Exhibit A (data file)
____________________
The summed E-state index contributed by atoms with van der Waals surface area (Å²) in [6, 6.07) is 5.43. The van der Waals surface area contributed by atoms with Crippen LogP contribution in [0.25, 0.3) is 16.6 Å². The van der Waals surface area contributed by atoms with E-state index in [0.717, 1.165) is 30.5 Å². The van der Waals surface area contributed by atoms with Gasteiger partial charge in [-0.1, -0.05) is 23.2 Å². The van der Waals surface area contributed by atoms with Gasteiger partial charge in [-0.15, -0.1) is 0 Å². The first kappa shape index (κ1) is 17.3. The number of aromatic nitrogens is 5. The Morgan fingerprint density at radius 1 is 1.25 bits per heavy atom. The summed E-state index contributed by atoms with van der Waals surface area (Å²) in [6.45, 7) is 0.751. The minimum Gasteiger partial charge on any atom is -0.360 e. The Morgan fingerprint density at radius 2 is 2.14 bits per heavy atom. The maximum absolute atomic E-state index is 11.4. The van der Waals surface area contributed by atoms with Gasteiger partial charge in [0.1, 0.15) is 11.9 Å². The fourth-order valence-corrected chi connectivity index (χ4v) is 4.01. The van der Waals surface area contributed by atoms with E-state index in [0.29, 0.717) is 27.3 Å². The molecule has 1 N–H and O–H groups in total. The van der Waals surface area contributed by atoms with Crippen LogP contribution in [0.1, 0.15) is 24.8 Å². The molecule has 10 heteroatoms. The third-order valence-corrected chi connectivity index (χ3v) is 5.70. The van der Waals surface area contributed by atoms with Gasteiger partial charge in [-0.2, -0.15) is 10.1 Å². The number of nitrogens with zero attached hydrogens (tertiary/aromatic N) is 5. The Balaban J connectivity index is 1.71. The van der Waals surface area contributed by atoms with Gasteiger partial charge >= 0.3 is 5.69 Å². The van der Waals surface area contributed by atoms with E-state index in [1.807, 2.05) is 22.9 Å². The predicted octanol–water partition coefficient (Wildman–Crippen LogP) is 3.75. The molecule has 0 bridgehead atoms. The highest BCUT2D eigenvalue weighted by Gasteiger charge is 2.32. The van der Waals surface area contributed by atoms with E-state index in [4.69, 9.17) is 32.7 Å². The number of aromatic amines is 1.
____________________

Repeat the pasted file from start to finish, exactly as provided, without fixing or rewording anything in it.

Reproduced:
The summed E-state index contributed by atoms with van der Waals surface area (Å²) in [6, 6.07) is 5.43. The van der Waals surface area contributed by atoms with Crippen LogP contribution in [0.25, 0.3) is 16.6 Å². The van der Waals surface area contributed by atoms with E-state index in [0.717, 1.165) is 30.5 Å². The van der Waals surface area contributed by atoms with Gasteiger partial charge in [-0.1, -0.05) is 23.2 Å². The van der Waals surface area contributed by atoms with Gasteiger partial charge in [-0.15, -0.1) is 0 Å². The first kappa shape index (κ1) is 17.3. The number of aromatic nitrogens is 5. The Morgan fingerprint density at radius 1 is 1.25 bits per heavy atom. The summed E-state index contributed by atoms with van der Waals surface area (Å²) in [6.45, 7) is 0.751. The minimum Gasteiger partial charge on any atom is -0.360 e. The Morgan fingerprint density at radius 2 is 2.14 bits per heavy atom. The maximum absolute atomic E-state index is 11.4. The van der Waals surface area contributed by atoms with Gasteiger partial charge in [0.1, 0.15) is 11.9 Å². The fourth-order valence-corrected chi connectivity index (χ4v) is 4.01. The van der Waals surface area contributed by atoms with E-state index in [0.29, 0.717) is 27.3 Å². The molecule has 1 N–H and O–H groups in total. The van der Waals surface area contributed by atoms with Crippen LogP contribution in [0.1, 0.15) is 24.8 Å². The molecule has 10 heteroatoms. The third-order valence-corrected chi connectivity index (χ3v) is 5.70. The van der Waals surface area contributed by atoms with Gasteiger partial charge in [-0.2, -0.15) is 10.1 Å². The number of nitrogens with zero attached hydrogens (tertiary/aromatic N) is 5. The Balaban J connectivity index is 1.71. The van der Waals surface area contributed by atoms with Gasteiger partial charge >= 0.3 is 5.69 Å². The van der Waals surface area contributed by atoms with E-state index in [1.807, 2.05) is 22.9 Å². The predicted octanol–water partition coefficient (Wildman–Crippen LogP) is 3.75. The molecule has 0 bridgehead atoms. The highest BCUT2D eigenvalue weighted by Gasteiger charge is 2.32. The van der Waals surface area contributed by atoms with E-state index in [4.69, 9.17) is 32.7 Å². The number of aromatic amines is 1.